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Every time I begin to can I feel like a novice….no matter how many times I have done it. This is where I am my most careful-self in the kitchen. I read the instructions, reread and double-check before starting. I gather all my canning supplies, pans, jars, ladles before hand and get everything cleaned, sterilized & all lined up ready to go. My best advice is just do what the recipe & canning instructions say…verbatim…all will be well.

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Pears, Blueberries Jam with St. Germain

  • Servings: 6-8 half pints
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Ingredients:

  • 6 cups cored, peeled & chopped pears
  • 3 cups blueberries
  • 2 cups raw/turbinado sugar
  • 1/2 cup Elderflower Liqueur/St. Germain
  • juice of 2 lemons
  • Pkg of Pomona’s Universal Pectin (or other pectin if you prefer, most have easy, simple canning instructions inside the box. I used the directions for canning pears.
  • Equipment: clean 1/2 pint glass canning jars & lids, canning equipment (or if you prefer you can do this jam for the freezer…no hot water bath canning processing required.)

Directions:

  1. The night before you plan to can, mix the pears, sugar & lemon juice in a mixing bowl, cover & refrigerate overnight.
  2. The next day put the pear mixture in a large saucepan. Add 1 cup of water. Bring to a low boil. Add the pectin according to the package directions, turn stove to low simmer. Cook for about 30 minutes stirring often.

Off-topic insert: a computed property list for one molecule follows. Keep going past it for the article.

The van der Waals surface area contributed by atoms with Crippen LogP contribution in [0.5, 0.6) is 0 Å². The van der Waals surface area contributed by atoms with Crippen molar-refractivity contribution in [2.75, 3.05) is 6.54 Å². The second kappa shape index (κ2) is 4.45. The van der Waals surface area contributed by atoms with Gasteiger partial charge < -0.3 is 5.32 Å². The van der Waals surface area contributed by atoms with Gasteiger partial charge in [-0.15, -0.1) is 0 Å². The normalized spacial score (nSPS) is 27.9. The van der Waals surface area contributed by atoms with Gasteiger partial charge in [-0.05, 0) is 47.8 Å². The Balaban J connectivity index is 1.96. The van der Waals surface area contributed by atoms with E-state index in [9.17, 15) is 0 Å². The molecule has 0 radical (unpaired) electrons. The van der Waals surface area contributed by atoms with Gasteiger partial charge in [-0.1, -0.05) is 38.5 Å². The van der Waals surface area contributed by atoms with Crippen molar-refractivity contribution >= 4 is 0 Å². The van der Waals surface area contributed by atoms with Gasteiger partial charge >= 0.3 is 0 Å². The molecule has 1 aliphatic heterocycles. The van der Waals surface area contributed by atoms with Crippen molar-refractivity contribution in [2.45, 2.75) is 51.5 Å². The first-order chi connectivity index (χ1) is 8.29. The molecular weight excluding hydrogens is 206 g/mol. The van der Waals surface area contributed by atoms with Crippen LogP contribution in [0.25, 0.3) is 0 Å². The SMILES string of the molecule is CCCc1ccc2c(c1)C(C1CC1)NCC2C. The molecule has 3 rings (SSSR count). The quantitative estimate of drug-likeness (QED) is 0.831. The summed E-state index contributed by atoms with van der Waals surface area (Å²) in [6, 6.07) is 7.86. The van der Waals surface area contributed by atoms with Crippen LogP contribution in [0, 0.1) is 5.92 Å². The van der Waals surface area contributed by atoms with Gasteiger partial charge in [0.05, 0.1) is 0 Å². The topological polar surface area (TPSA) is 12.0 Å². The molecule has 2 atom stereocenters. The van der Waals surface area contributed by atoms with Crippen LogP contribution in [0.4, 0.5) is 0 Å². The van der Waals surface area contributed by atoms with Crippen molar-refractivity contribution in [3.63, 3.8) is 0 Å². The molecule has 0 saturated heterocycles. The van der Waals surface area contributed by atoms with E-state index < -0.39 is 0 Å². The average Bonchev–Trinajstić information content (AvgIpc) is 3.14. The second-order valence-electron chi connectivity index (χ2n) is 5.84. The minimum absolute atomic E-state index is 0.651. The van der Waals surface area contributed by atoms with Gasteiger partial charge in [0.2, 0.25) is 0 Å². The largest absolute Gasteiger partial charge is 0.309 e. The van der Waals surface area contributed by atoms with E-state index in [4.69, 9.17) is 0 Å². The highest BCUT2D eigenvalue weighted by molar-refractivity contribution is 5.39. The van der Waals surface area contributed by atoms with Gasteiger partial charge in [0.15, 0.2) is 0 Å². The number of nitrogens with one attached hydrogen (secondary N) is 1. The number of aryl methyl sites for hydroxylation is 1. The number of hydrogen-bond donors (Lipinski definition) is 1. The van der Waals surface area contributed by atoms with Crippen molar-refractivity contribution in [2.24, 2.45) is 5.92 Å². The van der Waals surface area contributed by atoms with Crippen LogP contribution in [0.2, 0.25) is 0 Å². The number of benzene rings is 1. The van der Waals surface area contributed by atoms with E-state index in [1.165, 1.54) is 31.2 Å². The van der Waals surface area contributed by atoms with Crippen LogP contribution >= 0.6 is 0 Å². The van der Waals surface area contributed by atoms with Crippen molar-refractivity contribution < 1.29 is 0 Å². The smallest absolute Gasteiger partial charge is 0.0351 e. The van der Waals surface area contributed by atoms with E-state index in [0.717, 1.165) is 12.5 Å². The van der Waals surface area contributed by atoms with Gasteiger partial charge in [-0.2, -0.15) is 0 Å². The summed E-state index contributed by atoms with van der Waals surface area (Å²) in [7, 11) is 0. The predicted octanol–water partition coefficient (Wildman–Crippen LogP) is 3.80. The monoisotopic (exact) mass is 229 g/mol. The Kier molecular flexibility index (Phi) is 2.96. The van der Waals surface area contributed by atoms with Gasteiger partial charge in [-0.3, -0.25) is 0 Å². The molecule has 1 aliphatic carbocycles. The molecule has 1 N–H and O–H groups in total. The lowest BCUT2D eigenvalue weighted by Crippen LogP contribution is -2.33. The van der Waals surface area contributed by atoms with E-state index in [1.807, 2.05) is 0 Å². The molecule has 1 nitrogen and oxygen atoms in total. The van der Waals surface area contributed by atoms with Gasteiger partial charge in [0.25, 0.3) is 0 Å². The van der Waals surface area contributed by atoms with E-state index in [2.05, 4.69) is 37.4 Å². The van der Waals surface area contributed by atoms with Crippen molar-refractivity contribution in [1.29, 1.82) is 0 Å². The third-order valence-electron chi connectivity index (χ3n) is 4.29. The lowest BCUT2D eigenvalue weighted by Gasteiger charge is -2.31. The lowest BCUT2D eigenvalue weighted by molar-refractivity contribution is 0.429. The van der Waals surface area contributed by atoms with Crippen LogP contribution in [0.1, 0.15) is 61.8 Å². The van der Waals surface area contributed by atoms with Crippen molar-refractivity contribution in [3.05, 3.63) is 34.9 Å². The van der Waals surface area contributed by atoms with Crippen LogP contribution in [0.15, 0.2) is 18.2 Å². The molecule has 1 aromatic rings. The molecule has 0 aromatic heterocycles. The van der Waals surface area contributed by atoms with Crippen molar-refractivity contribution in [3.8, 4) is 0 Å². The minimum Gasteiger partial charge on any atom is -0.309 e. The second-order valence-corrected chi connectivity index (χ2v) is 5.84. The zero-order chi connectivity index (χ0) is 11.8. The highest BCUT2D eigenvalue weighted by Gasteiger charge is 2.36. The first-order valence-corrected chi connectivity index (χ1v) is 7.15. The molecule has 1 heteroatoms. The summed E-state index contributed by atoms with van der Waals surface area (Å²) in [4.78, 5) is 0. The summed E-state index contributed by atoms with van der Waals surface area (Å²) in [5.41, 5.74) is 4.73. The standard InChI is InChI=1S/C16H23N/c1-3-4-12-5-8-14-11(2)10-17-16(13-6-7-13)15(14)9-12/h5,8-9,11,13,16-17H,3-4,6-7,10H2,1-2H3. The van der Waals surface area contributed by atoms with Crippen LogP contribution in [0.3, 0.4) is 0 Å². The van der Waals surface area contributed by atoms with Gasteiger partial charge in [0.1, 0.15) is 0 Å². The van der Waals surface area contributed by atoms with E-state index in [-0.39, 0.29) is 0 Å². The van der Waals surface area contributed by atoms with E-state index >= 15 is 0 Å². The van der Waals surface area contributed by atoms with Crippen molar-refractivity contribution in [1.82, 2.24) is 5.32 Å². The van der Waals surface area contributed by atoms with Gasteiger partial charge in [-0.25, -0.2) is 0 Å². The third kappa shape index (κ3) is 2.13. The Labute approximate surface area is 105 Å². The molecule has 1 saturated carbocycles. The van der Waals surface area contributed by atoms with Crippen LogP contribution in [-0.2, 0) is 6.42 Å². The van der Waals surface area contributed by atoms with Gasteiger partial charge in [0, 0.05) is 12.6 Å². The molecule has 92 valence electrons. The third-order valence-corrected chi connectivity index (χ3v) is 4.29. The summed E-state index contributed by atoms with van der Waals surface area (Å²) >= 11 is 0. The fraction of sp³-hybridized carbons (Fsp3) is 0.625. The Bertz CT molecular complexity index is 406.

3. The last 10 minutes of cook time add the blueberries & St. Germain. Stir gently.
  4. While fruit is cooking, wash & rinse canning jars in hot water. Set aside to drain on a very clean dish towel. Use new lids & rings. Put these in a pan of hot water until ready to use on low heat. There are many, many methods for hot water bath canning  so use one that works for you.
  5. When jam is almost finished cooking test the jell by spooning some jam mixture onto a chilled saucer, refrigerate for a few minutes. Test to see if the jam is the consistency you prefer. If not continue cooking another 15 minutes.  Remove from heat.
  6. Fill glass jars with hot jam mixture to within 1/4 inch from the top of the glass rim for hot water bath canning process, 1/2 inch for freezer jam. Wipe each jar rim clean before adding lids. When all jars are filled & wiped clean, top with lid and ring.
  7. For hot water bath place filled jars into your canner rack, lower into the canning pan, cover jars with warm water covering by 1 inch. Bring to a boil, process for 10-15 minutes. Turn heat off. Raise jar rack out of the water bath & place jars on a cooling rack. As jam cools you should hear a soft “pop” as each jar seals. If some jars do not seal then refrigerate to use immediately.
  8. For freezer jam after #6 let jars cool down completely & store in the freezer until ready to eat. Remove jars from freezer a few hours before using.